1. describe your process: write about the words you have chosen, the type of ‘brains’ you have adopted in Alice, and the stages of your search, including possible initial dead ends.
I have chosen one of the several times mentioned supertitles, the proportions of lines and architecture in general, for my research and compared it with other books through the Alice search engine. The one in this book is to describe the relations between lines, which is also spoken of so often in the book by G. Guarini. The other describes architecture in a general sense and its relation to civil architecture. With Alice I wanted to talk about these terms only in the architectural context, to stay on topic. Results were listed for all my searches, but often they didn’t get me very far. I had to fight my way through the phrasing to find a meaningful context between the initial term and the search results. I could not find very meaningful connections partly because of the languages and the very long interpretations in context. The greatest difficulty was in understanding the actual book of G. Guarini.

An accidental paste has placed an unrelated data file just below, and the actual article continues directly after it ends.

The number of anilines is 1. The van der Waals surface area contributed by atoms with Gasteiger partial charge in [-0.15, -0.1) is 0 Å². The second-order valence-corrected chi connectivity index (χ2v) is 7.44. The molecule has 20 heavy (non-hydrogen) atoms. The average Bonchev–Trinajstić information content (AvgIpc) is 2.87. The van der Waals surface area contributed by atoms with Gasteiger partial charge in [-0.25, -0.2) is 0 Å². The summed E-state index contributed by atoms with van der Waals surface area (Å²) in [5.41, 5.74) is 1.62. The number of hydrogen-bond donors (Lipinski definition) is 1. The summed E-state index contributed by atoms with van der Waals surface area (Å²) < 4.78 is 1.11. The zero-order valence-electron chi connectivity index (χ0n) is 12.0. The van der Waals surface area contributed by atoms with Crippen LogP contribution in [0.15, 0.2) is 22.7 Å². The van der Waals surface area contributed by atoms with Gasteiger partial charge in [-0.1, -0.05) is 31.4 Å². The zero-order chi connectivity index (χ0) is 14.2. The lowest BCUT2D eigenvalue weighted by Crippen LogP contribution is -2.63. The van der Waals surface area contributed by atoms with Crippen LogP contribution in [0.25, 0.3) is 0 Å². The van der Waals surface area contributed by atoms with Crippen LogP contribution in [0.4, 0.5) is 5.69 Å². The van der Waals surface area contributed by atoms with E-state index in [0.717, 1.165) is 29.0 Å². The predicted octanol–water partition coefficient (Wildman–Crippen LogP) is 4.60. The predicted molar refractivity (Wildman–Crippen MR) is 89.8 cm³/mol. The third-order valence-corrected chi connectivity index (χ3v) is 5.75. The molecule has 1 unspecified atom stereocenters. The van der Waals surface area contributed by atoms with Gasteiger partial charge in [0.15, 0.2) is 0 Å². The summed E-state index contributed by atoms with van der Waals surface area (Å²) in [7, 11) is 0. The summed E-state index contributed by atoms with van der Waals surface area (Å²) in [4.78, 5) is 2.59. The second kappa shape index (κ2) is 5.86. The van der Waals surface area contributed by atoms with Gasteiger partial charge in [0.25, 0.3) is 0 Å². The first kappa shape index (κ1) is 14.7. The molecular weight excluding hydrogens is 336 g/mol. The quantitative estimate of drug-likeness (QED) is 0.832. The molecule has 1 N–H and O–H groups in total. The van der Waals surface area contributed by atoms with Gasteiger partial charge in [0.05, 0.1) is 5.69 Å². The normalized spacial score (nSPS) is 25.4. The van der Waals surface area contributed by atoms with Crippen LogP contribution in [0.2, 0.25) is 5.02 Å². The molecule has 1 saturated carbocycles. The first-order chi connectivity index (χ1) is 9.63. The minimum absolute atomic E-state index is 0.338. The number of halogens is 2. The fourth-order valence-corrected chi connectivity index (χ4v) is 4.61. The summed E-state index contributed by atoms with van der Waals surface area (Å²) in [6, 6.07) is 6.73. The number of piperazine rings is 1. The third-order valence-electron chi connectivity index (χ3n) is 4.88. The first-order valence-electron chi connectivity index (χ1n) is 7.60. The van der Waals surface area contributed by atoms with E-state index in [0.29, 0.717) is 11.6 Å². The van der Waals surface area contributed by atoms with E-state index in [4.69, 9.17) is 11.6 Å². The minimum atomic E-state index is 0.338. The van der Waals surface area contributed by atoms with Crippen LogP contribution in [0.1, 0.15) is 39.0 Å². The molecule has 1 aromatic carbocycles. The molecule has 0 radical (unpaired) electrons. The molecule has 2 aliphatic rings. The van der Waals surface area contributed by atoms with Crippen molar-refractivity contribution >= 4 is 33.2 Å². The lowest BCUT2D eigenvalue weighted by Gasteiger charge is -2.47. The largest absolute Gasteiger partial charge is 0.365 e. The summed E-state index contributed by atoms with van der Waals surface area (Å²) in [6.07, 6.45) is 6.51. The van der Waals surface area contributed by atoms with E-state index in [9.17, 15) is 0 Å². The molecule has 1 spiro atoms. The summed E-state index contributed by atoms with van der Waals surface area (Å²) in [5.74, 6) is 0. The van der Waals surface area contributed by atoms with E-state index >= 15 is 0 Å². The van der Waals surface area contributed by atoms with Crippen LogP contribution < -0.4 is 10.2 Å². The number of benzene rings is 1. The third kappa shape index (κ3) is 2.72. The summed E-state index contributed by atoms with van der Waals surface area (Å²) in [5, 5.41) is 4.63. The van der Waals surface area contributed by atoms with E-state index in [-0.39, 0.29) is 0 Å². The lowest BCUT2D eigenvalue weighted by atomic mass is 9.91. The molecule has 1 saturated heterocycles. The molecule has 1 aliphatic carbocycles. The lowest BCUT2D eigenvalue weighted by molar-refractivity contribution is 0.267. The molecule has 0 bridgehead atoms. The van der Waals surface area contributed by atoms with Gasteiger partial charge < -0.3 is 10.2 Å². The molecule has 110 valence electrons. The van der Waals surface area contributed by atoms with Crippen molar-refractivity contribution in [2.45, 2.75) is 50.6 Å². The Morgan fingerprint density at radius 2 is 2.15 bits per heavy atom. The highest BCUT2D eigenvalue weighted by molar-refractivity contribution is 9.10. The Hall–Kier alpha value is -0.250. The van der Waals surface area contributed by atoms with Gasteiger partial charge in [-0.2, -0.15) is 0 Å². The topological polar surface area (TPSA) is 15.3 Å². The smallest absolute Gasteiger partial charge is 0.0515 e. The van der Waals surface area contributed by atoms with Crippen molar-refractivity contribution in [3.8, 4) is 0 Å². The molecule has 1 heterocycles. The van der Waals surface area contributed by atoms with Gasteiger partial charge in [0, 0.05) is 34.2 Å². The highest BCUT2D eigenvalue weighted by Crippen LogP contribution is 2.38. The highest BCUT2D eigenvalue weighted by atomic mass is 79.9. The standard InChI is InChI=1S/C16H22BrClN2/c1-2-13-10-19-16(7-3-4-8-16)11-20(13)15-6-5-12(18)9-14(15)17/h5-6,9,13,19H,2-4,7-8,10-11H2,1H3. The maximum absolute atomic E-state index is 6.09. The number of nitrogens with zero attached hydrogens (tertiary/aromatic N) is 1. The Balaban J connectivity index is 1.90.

2. illustrate your findings: discuss which two (or more) books you have chosen, how and why these connect with your own book.
Koolhaas talked about the disappearance of architecture in general in his book ‘The Elements of Architecture’, which was published many decades later as the ‘Architettura Civile’, and thus makes a clear interpretation on the perception of architecture in general throughout history. Quote: ”The Cultural Revolution probably stopped architecture in general”(Ren Koolhaas).
Van Eck in his ‘Eighteenth Century Architecture’ talks about clean lines and rational proportions in relation to British architecture. He talks about his clear aesthetic perception and relates it to his preference for British architecture and makes a clear statement that the proportions of lines cannot be described in an absolute and unambiguous context.